Publication Date

1996

Document Type

Dissertation/Thesis

First Advisor

Krmenec, Andrew J.

Degree Name

M.S. (Master of Science)

Department

Department of Geography

LCSH

High technology industries--Illinois--Chicago Metropolitan Area||Chicago Metropolitan Area (Ill.)--Economic conditions

Abstract

The changing geography of the United States manufacturing industry is of major importance to local and regional economies. This is definitely the case in the Midwest, which has suffered the brunt of industry decentralization over the last thirty years. Looking for ways to end economic decline caused by the losses in establishments and employment, many agencies turned toward high-technology industries. Comparative analysis indicates that the Chicago region has not been very competitive to other CMS As in terms of high-technology development. This might be due to the agglomeration effect of historical areas of "high-tech" such as exist in Los Angeles and Boston, or to the technological and structural changes occurring throughout the United States production economy. Analysis also shows that hightechnology manufacturing did decentralize away from the Cook County core between 1983 and 1991. Factors that might be involved in this decentralization include change in the highly skilled work force, and change in the level of business services found in suburban counties as opposed to the Chicago area?s core.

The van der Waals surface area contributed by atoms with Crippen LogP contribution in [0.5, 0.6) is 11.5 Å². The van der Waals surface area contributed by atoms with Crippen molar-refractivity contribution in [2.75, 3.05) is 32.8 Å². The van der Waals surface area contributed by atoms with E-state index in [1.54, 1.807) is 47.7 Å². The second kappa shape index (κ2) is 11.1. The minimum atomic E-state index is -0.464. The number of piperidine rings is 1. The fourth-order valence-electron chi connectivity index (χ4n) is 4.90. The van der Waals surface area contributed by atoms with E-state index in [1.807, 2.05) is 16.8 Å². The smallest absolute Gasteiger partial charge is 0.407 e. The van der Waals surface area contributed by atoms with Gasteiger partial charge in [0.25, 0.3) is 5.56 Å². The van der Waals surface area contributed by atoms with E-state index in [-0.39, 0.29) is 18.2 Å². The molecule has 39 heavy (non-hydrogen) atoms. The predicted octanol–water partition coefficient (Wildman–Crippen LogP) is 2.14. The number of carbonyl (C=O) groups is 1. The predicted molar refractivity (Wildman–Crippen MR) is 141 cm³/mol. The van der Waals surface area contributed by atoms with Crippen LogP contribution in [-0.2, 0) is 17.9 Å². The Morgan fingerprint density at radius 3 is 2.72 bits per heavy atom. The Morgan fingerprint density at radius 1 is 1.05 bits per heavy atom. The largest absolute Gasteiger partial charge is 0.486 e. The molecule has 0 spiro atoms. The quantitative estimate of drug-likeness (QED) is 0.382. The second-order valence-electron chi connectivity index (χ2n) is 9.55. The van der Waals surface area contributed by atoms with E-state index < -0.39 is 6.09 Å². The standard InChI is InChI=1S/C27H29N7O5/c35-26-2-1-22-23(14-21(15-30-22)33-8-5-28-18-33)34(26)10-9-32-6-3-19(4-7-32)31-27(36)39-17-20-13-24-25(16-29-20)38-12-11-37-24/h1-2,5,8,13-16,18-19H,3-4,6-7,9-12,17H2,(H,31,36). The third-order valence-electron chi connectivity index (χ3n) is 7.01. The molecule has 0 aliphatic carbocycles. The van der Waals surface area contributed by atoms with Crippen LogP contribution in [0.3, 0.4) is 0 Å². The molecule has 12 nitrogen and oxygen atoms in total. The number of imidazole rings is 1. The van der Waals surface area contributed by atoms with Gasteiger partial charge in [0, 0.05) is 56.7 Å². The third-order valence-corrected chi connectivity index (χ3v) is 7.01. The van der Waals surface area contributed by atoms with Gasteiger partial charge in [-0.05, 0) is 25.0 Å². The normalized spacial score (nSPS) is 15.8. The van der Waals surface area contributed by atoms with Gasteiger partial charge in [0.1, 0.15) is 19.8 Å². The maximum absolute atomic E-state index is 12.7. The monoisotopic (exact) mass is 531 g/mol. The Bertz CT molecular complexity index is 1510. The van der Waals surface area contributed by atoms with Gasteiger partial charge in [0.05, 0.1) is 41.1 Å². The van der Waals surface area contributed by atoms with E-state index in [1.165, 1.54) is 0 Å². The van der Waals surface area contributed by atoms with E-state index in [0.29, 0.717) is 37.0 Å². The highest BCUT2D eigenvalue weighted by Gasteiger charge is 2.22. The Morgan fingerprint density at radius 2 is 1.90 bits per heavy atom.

Comments

Includes bibliographical references (pages [67]-70)

Extent

iv, 70 pages

Language

eng

Publisher

Northern Illinois University

Rights Statement

In Copyright

Rights Statement 2

NIU theses are protected by copyright. They may be viewed from Huskie Commons for any purpose, but reproduction or distribution in any format is prohibited without the written permission of the authors.

Media Type

Text

Share

COinS